A minimum 2 year requirement for paid working experience in public accounting in the attest function - or even better, 3 years, and rollback the absurd 5th year of college requirement, and tighten up the CPE requirement, with much more tax and A&A required.

    The profession itself invited this sabotage by starting the ball rolling.  Time to roll it back.

  • Kay Stonemetz | Mar 27, 2019
    Thank you John!  Couldn't have said it better myself.  And the 5 year requirement was championed and pushed by the AICPA, which has long supported policies that benefit the large firms to the detriment of small firm practitioners.  Not only has peer review added significant cost, but it was compounded by the requirements for Qualify Control Policy Standards that force small firms out of the attest function.  I would also add Pennsylvania's relaxation of the experience requirement, which has contributed to the struggle for public accounting firms to find quality staff.  Between the added cost of an additional year of graduate work and the ability for accounting graduates to obtain their license with experience outside of public accounting, why would most graduates choose to begin their careers at a CPA firm?  Without significant changes to our compensation policies for new staff, we will continue to struggle to find qualified people willing to be our next leaders. 
  • Anonymous Coward | Mar 27, 2019
    If you want to see this go away, propose that occupational licensing for attorneys be abolished. 
  • James Rogers | Mar 27, 2019

    PICPA - I strongly oppose the possible elimination of licensing CPA's.There is much effort, time and endurance in obtaining the CPA recognition.;There are people today who believe that change is always progress -sometime it is but in this case it would be regression.

    James C. Rogers

    Member 2223

    Member for 58 years

  • David Zalles | Mar 27, 2019

    I was appalled that the PICPA did not object strongly to the change that removed the requirement of at least 8 hours per year of CPE to be required in TAX for anyone who prepares tax returns, as well as 8 hours per year in A&A for anyone who prepares financial statements. Equally disturbing is the new legislation that will allow CPE credits to be carried over to succeeding periods.

    Can you imagine anyone preparing tax returns for 2018 who did not attend any seminars on the new tax laws (TCJA) ? Can you imagine anyone preparing financial statements without attending a seminar when these requirements are changed ? I'm surprised that H&R Block, et al, have not had a major advertising campaign in PA extolling the fact that their tax preparers are required to have xx hours of tax training every year, but CPAs are not required to have any tax CPE at all !!!!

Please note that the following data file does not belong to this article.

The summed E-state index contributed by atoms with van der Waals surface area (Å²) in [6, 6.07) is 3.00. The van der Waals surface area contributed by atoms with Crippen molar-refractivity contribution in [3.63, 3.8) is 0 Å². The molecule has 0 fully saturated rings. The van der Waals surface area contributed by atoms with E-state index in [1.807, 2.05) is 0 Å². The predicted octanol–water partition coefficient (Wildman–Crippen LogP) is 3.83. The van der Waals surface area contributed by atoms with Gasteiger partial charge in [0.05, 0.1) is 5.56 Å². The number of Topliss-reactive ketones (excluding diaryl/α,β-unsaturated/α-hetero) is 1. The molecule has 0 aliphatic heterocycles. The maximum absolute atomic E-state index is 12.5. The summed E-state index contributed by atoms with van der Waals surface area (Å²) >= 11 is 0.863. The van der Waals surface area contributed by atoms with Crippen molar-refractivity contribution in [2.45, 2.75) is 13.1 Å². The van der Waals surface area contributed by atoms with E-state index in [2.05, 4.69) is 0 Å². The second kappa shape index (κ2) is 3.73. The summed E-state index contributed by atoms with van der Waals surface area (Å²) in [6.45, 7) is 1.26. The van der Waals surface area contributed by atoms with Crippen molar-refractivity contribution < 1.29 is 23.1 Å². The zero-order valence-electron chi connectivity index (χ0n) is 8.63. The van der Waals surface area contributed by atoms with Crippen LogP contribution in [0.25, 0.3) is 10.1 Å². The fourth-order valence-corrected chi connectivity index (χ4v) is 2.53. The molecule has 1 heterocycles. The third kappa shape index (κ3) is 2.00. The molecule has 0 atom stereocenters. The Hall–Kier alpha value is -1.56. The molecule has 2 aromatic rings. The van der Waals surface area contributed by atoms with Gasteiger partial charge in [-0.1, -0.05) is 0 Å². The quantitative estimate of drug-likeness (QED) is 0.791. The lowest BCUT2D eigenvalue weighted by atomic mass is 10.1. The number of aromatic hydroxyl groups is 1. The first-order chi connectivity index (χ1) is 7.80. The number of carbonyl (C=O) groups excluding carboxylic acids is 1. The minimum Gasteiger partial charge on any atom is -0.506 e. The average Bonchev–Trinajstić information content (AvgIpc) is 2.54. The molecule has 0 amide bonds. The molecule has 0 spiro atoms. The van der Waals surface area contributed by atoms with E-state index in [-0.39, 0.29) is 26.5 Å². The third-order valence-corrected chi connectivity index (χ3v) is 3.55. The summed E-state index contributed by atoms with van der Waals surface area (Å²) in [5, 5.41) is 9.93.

We are getting to the point where we may no longer be considered a PROFESSION, but merely an occupation !!!!

  • Jeffrey J. Broker, CPA | Mar 27, 2019

    We did it to ourselves when we permitted non-CPA's to be owners of CPA firms - I hope this does not happen in PA - but lok back at our history.



  • John A. Demetrius | Mar 27, 2019
    If any new law permits unlicensed practitioners to perform auditing, accounting and review services without having a peer review, you can say good bye to your license. I have had mine for over  50 years, so I am in my twilight years, but still productive.
  • John | Mar 27, 2019
    Does the PICPA think requiring staff to have five-year degrees helps ALEC support the idea that our services are overpriced and excluding individuals who would be capable to do the job at a lower cost?  These five-year graduates are no better than the four-year new hires.  With the rising cost of college tuition this was and is a big mistake.  Add to that employee benefit plans get peer reviewed individually during peer review (one for defied benefit, one for defined contribution).  Then the AICPA reviews the peer reviewer and the firm again costing time and money.  Between peer review cost and fees to belong to Audit Quality Centers the PICPA is trying to drive out the small firms, which will only increase the price forcing the government to open up our services to non-certified public accountants.  AICPA and PICPA need to choose small firms or non-certified practitioners.   Who does the PICPA want to support?
  • Rich | Mar 27, 2019
    Is the PICPA preparing any resources for members to use to contact their representatives? I know the article ends with an encouragement to attend the Day on the Hill event, but for those that can't attend the event, it would be nice to have resources to make it easy to contact our representatives regarding the topic.

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    Statements of fact and opinion are the authors’ responsibility alone and do not imply an opinion on the part of PICPA officers or members. The information contained in herein does not constitute accounting, legal, or professional advice. For professional advice, please engage or consult a qualified professional.